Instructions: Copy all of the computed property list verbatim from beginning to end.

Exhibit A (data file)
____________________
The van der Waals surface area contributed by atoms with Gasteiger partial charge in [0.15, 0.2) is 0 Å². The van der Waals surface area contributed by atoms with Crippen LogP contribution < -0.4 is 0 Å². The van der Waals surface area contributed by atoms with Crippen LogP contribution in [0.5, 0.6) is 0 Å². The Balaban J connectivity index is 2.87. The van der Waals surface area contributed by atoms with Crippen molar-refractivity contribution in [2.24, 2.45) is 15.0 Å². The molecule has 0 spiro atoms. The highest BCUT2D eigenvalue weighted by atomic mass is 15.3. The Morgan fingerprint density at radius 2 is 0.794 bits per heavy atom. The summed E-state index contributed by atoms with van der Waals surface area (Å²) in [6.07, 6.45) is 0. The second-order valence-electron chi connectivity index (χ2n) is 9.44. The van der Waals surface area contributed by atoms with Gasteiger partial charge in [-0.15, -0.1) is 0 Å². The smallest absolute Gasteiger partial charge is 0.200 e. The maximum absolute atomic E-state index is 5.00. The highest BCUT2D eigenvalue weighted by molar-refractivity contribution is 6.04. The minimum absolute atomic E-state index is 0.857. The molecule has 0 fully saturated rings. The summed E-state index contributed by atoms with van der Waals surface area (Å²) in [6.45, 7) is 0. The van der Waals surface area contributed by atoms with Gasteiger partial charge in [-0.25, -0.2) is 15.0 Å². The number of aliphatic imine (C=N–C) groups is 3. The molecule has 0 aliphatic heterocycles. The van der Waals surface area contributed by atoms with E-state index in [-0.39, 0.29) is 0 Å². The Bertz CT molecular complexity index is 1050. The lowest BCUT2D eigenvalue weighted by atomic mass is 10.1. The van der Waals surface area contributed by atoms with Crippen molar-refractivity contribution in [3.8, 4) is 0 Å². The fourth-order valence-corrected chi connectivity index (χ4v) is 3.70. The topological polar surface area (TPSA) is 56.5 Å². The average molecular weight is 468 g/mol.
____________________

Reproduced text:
The van der Waals surface area contributed by atoms with Gasteiger partial charge in [0.15, 0.2) is 0 Å². The van der Waals surface area contributed by atoms with Crippen LogP contribution < -0.4 is 0 Å². The van der Waals surface area contributed by atoms with Crippen LogP contribution in [0.5, 0.6) is 0 Å². The Balaban J connectivity index is 2.87. The van der Waals surface area contributed by atoms with Crippen molar-refractivity contribution in [2.24, 2.45) is 15.0 Å². The molecule has 0 spiro atoms. The highest BCUT2D eigenvalue weighted by atomic mass is 15.3. The Morgan fingerprint density at radius 2 is 0.794 bits per heavy atom. The summed E-state index contributed by atoms with van der Waals surface area (Å²) in [6.07, 6.45) is 0. The second-order valence-electron chi connectivity index (χ2n) is 9.44. The van der Waals surface area contributed by atoms with Gasteiger partial charge in [-0.15, -0.1) is 0 Å². The smallest absolute Gasteiger partial charge is 0.200 e. The maximum absolute atomic E-state index is 5.00. The highest BCUT2D eigenvalue weighted by molar-refractivity contribution is 6.04. The minimum absolute atomic E-state index is 0.857. The molecule has 0 fully saturated rings. The summed E-state index contributed by atoms with van der Waals surface area (Å²) in [6.45, 7) is 0. The van der Waals surface area contributed by atoms with Gasteiger partial charge in [-0.25, -0.2) is 15.0 Å². The number of aliphatic imine (C=N–C) groups is 3. The molecule has 0 aliphatic heterocycles. The van der Waals surface area contributed by atoms with E-state index in [-0.39, 0.29) is 0 Å². The Bertz CT molecular complexity index is 1050. The lowest BCUT2D eigenvalue weighted by atomic mass is 10.1. The van der Waals surface area contributed by atoms with Crippen molar-refractivity contribution in [3.8, 4) is 0 Å². The fourth-order valence-corrected chi connectivity index (χ4v) is 3.70. The topological polar surface area (TPSA) is 56.5 Å². The average molecular weight is 468 g/mol.